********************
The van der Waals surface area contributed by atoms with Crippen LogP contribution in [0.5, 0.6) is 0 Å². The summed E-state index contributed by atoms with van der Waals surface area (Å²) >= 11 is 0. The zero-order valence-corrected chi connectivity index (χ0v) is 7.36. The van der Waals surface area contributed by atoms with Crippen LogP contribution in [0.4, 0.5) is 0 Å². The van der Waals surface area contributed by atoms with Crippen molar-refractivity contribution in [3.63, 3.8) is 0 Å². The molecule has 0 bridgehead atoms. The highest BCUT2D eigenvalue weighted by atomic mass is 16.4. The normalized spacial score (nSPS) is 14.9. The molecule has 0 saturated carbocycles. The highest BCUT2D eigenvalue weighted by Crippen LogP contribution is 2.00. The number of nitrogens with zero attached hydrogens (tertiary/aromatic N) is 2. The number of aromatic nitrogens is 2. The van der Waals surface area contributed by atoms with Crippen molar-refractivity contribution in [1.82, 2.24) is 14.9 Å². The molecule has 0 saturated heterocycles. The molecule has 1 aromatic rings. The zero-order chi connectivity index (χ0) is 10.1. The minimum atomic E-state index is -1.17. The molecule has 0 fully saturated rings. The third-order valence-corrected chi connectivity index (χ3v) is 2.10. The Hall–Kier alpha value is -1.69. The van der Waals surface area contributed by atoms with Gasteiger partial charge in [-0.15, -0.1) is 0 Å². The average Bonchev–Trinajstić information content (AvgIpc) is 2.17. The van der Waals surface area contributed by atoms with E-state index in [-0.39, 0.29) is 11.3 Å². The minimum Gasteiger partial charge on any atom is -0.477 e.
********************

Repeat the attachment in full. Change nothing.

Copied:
The van der Waals surface area contributed by atoms with Crippen LogP contribution in [0.5, 0.6) is 0 Å². The summed E-state index contributed by atoms with van der Waals surface area (Å²) >= 11 is 0. The zero-order valence-corrected chi connectivity index (χ0v) is 7.36. The van der Waals surface area contributed by atoms with Crippen LogP contribution in [0.4, 0.5) is 0 Å². The van der Waals surface area contributed by atoms with Crippen molar-refractivity contribution in [3.63, 3.8) is 0 Å². The molecule has 0 bridgehead atoms. The highest BCUT2D eigenvalue weighted by atomic mass is 16.4. The normalized spacial score (nSPS) is 14.9. The molecule has 0 saturated carbocycles. The highest BCUT2D eigenvalue weighted by Crippen LogP contribution is 2.00. The number of nitrogens with zero attached hydrogens (tertiary/aromatic N) is 2. The number of aromatic nitrogens is 2. The van der Waals surface area contributed by atoms with Crippen molar-refractivity contribution in [1.82, 2.24) is 14.9 Å². The molecule has 0 saturated heterocycles. The molecule has 1 aromatic rings. The zero-order chi connectivity index (χ0) is 10.1. The minimum atomic E-state index is -1.17. The molecule has 0 fully saturated rings. The third-order valence-corrected chi connectivity index (χ3v) is 2.10. The Hall–Kier alpha value is -1.69. The van der Waals surface area contributed by atoms with Gasteiger partial charge in [-0.15, -0.1) is 0 Å². The average Bonchev–Trinajstić information content (AvgIpc) is 2.17. The van der Waals surface area contributed by atoms with E-state index in [-0.39, 0.29) is 11.3 Å². The minimum Gasteiger partial charge on any atom is -0.477 e.